Friday, January 28, 2005

On this day in military 1871 (French Defeat Edition)

On this day in military history….in 1871. Paris surrenders to the Prussians and ends the Franco-Prussian War. The war began over the possible accession of a German candidate to the Spanish throne. Napoleon III was opposed to this and issued an ultimatum to the King of Prussian, who told him to mind his own business. Unfortunately for the French, the Chancellor of Prussia was Otto “Blood and Iron” von Bismarck who ended up publishing the negotiations between the King of Prussia and the French. Airing French “dirty laundry” in public outraged Napoleon III so much, that in a fit of anger, he declared war on Prussia on July 19, 1870.

The French struck first by capturing Saarbrücken, but after that, it was all down hill for the French. The Prussians handed the French defeat after crushing defeat at the Battles of Wissembourg, Spicheren, Worth/Fröschweiler, Mars-la-Tour, Gravelotte, and Sedan (where Napoleon II was captured) and the Sieges of Metz and Paris. In all, the war lasted six months.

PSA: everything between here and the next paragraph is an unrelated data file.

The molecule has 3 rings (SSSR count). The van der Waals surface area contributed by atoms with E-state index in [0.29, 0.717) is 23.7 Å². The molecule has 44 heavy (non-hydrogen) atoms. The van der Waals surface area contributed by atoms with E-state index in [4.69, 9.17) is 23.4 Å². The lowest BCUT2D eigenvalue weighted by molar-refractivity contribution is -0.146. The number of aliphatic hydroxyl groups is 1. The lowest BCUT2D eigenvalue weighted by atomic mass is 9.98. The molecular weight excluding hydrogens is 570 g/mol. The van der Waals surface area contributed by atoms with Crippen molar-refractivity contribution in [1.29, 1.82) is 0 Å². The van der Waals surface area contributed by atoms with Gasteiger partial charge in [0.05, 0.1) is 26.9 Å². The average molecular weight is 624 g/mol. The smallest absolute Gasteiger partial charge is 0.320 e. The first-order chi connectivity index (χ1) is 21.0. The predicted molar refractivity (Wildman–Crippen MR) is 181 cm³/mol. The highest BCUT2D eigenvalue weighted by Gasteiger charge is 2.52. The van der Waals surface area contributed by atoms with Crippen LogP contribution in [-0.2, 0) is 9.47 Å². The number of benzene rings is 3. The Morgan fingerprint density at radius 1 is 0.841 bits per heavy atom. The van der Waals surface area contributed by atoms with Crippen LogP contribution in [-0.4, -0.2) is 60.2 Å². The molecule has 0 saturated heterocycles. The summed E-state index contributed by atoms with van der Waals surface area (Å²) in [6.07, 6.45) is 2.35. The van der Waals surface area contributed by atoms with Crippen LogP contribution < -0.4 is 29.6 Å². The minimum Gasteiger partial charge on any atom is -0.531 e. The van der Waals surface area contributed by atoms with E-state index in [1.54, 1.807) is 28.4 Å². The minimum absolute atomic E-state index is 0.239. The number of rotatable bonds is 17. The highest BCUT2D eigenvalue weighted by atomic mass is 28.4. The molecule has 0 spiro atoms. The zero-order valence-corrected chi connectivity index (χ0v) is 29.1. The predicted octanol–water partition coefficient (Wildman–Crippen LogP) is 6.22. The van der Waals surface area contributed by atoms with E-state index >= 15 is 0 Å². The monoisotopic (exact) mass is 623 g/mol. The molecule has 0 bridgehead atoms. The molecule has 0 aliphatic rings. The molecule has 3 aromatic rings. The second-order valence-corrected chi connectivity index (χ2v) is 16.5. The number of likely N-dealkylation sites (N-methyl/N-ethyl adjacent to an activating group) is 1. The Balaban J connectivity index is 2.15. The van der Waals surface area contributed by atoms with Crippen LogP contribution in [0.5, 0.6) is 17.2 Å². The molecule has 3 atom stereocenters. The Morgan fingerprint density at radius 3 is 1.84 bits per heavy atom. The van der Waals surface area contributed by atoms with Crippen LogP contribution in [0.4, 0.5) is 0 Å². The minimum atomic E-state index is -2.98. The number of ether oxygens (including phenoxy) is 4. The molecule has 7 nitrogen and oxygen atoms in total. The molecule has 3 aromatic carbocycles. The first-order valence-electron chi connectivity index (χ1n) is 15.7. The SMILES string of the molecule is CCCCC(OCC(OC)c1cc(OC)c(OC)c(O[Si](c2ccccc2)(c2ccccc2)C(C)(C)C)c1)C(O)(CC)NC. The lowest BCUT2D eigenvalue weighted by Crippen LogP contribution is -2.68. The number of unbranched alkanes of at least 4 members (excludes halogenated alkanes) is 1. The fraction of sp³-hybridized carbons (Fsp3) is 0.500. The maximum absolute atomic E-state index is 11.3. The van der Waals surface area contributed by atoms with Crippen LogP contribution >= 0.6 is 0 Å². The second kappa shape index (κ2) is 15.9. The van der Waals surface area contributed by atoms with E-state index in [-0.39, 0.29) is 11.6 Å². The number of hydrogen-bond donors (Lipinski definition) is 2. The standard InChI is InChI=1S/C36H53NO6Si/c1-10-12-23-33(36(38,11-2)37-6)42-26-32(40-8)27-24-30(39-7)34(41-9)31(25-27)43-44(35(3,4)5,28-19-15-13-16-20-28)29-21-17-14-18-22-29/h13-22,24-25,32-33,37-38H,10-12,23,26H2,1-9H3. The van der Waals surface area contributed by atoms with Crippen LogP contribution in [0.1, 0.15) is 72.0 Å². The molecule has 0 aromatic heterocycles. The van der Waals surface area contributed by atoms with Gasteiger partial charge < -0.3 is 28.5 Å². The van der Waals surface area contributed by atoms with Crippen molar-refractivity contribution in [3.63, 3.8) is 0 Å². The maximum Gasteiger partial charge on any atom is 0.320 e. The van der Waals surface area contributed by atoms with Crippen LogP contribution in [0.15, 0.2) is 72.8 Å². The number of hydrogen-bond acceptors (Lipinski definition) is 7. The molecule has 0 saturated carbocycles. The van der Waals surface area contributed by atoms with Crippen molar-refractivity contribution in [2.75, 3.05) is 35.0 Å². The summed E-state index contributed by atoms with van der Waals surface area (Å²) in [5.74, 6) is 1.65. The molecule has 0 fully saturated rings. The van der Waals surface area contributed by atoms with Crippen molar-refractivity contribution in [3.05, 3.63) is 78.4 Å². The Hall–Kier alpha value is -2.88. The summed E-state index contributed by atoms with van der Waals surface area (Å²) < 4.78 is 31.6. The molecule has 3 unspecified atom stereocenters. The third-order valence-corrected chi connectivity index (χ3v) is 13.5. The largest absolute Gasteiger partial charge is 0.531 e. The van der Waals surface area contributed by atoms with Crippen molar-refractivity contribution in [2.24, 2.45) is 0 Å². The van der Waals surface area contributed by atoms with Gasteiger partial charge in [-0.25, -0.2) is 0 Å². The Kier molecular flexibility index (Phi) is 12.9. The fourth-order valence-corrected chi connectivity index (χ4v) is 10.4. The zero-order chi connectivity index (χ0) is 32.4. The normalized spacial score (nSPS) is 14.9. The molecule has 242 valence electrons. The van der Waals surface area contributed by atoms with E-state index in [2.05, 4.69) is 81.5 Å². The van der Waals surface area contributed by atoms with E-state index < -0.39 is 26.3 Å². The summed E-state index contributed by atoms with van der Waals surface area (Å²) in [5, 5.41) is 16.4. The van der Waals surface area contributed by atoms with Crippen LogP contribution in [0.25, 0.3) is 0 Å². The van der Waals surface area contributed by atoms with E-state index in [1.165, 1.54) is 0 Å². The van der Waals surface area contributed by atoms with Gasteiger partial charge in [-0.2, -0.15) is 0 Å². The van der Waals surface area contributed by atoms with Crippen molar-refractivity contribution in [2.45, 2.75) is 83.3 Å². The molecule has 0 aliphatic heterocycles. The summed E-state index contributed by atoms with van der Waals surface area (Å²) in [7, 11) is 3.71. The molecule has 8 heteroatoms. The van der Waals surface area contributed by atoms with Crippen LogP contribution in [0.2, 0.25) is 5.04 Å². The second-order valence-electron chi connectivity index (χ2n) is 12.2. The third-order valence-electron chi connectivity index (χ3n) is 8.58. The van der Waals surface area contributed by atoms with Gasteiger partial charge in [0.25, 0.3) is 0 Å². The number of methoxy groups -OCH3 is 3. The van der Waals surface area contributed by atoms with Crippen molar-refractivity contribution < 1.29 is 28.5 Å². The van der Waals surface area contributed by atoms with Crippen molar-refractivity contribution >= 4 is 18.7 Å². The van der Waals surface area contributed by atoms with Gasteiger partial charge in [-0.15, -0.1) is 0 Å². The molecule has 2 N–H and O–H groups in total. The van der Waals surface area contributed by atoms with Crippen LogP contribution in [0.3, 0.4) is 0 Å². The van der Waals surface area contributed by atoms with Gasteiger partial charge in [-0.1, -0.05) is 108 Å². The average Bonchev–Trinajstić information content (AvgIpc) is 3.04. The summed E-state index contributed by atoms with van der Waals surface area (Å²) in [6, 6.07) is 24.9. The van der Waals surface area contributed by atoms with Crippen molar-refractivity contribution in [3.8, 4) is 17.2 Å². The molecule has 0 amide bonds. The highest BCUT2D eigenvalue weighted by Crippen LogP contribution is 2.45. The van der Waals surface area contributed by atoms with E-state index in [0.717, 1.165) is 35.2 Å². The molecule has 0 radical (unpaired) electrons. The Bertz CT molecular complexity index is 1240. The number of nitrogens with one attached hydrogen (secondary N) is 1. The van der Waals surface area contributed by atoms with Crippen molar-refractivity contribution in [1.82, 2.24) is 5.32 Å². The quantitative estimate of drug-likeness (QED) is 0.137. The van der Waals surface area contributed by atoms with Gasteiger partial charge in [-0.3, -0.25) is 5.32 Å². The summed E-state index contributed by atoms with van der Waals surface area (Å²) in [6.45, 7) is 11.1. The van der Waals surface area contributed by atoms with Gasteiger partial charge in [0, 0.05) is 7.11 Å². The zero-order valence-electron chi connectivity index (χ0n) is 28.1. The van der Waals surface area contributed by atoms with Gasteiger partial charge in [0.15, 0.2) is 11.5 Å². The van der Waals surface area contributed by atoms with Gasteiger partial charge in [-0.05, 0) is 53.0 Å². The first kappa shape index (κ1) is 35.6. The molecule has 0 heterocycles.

The aftermath of the war was that France was forced to become a republic (loss of king), Germany was united under the Prussian crown and the Papal States were seized by Italy (thereby uniting Italy) when they lost their French protection. France had to surrender the region of Alsace-Lorraine to the Germans and pay a war indemnity of 5000 million francs. So now we know why the French are so quick to surrender to the Germans. It’s habit-forming.


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